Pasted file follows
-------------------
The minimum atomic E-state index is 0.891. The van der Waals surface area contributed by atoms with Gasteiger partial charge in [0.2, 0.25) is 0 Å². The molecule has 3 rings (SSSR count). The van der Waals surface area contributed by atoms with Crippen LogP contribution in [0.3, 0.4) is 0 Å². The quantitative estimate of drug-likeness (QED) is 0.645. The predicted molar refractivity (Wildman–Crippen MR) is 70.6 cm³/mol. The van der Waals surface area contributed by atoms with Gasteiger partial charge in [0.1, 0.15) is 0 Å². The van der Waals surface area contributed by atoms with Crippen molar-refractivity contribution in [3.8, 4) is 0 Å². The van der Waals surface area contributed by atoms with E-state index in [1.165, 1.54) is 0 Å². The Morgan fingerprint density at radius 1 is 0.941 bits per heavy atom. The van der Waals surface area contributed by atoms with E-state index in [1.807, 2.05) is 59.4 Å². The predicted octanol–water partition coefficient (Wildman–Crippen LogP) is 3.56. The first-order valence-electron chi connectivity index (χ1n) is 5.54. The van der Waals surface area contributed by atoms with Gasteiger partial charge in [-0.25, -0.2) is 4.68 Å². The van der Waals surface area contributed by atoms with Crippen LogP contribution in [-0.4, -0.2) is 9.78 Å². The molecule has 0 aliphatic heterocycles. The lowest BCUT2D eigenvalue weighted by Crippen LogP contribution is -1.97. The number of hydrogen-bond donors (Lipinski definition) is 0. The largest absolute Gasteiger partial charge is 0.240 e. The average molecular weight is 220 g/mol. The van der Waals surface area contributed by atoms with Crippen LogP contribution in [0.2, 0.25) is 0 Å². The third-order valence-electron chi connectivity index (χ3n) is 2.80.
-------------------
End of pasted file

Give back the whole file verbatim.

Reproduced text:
The minimum atomic E-state index is 0.891. The van der Waals surface area contributed by atoms with Gasteiger partial charge in [0.2, 0.25) is 0 Å². The molecule has 3 rings (SSSR count). The van der Waals surface area contributed by atoms with Crippen LogP contribution in [0.3, 0.4) is 0 Å². The quantitative estimate of drug-likeness (QED) is 0.645. The predicted molar refractivity (Wildman–Crippen MR) is 70.6 cm³/mol. The van der Waals surface area contributed by atoms with Gasteiger partial charge in [0.1, 0.15) is 0 Å². The van der Waals surface area contributed by atoms with Crippen molar-refractivity contribution in [3.8, 4) is 0 Å². The van der Waals surface area contributed by atoms with E-state index in [1.165, 1.54) is 0 Å². The Morgan fingerprint density at radius 1 is 0.941 bits per heavy atom. The van der Waals surface area contributed by atoms with E-state index in [1.807, 2.05) is 59.4 Å². The predicted octanol–water partition coefficient (Wildman–Crippen LogP) is 3.56. The first-order valence-electron chi connectivity index (χ1n) is 5.54. The van der Waals surface area contributed by atoms with Gasteiger partial charge in [-0.25, -0.2) is 4.68 Å². The van der Waals surface area contributed by atoms with Crippen LogP contribution in [-0.4, -0.2) is 9.78 Å². The molecule has 0 aliphatic heterocycles. The lowest BCUT2D eigenvalue weighted by Crippen LogP contribution is -1.97. The number of hydrogen-bond donors (Lipinski definition) is 0. The largest absolute Gasteiger partial charge is 0.240 e. The average molecular weight is 220 g/mol. The van der Waals surface area contributed by atoms with Crippen LogP contribution in [0.2, 0.25) is 0 Å². The third-order valence-electron chi connectivity index (χ3n) is 2.80.